Bile salt-stimulated human milk lipase characterisation and kinetic studies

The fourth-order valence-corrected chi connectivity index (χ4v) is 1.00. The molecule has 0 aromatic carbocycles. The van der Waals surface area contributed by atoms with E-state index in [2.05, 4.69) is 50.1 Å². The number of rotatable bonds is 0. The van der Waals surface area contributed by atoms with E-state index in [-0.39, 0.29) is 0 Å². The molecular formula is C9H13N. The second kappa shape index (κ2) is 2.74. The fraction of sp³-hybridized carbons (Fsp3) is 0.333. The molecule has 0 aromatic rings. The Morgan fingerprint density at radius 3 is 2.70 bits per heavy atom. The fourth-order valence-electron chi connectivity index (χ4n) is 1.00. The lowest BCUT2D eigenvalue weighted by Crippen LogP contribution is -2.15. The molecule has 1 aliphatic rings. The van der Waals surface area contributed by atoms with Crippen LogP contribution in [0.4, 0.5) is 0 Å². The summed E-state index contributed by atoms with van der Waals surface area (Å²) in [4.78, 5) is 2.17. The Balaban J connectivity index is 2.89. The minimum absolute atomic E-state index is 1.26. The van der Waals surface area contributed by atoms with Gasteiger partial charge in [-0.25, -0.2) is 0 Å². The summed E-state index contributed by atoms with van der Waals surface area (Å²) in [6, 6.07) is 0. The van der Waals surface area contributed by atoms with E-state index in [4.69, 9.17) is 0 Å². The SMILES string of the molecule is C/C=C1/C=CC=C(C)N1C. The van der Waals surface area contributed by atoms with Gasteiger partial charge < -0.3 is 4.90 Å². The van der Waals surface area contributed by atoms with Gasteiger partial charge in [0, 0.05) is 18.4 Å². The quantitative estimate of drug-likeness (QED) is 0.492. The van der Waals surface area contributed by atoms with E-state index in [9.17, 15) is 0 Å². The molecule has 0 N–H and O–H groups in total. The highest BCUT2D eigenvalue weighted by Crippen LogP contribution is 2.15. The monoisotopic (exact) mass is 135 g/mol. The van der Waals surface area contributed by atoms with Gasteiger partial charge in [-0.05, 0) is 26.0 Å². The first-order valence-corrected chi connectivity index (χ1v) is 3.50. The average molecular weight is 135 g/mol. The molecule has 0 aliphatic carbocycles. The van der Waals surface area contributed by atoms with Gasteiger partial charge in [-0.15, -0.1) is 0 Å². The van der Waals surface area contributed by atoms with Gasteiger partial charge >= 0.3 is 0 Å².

Chapter One begins with an introduction to enzymology and leads into a discussion on BSSL beginning with the physical properties and the source of the enzyme. The literature concerning the kinetic properties of BSSL is reviewed, followed by a discussion on how the structure of enzymes influences their catalytic activity and specificity. The use of X-ray crystallographic techniques is addressed as a means of elucidating the three dimensional structure of enzymes. The chemicals, apparatus and standard methodologies used in this present investigation are described in Chapter Two. The means by which kinetic data measured for an enzyme-substrate system are analysed and compared are also discussed. Chapter Three describes the purification of bile salt-stimulated human milk lipase (BSSL) from whole human milk. A detailed study of the activity of the purified protein has been conducted against both lipid and ester substrates in order to monitor the progress of the purification. A further determination of the physical properties of the protein has also been conducted. Results from these studies have identified the protein as BSSL. In Chapter Four the methods used for determining the partial amino acid sequence of the enzyme are described. This study has revealed interesting homologies with enzymes from other species. The sequence of that part of the enzyme which includes the active site has been determined and has been found to be identical to the consensus sequence found in the active site of pancreatic lipase, serine proteases and cholinesterases. It may therefore be postulated that the similarity observed for some of the kinetic behaviour of enzymes arises from homology in their amino acid sequences and, in particular, those portions of the protein comprising the active site. The use of kinetic isotope effects, to gain insight as to the mechanism of BSSL catalysed hydrolysis of lipid substrates, is the subject of Chapter Five. A mechanism has been proposed which explains the observed effects and takes into account information from the literature. The mechanism also incorporates findings made from the amino acid sequence study and the literature reports on the residues involved in catalysis. Chapter Six begins within a literature survey of detergent less microemulsions and continues with an account of the kinetic properties of BSSL in this new and novel medium in which enzymic reactions involving substrates of low water solubility may be conducted. The advantage of this medium is that it allows one to monitor the reaction by spectrophotometric means. In more traditional methods of assay of lipid substrates this is not normally possible. This advantage has also been exploited in the study of the kinetics of BSSL against triolein in reversed micelles, which is the subject of Chapter Seven. A detailed description is given of an FT-IR technique which allows one to monitor the course of reaction of biologically important substrates.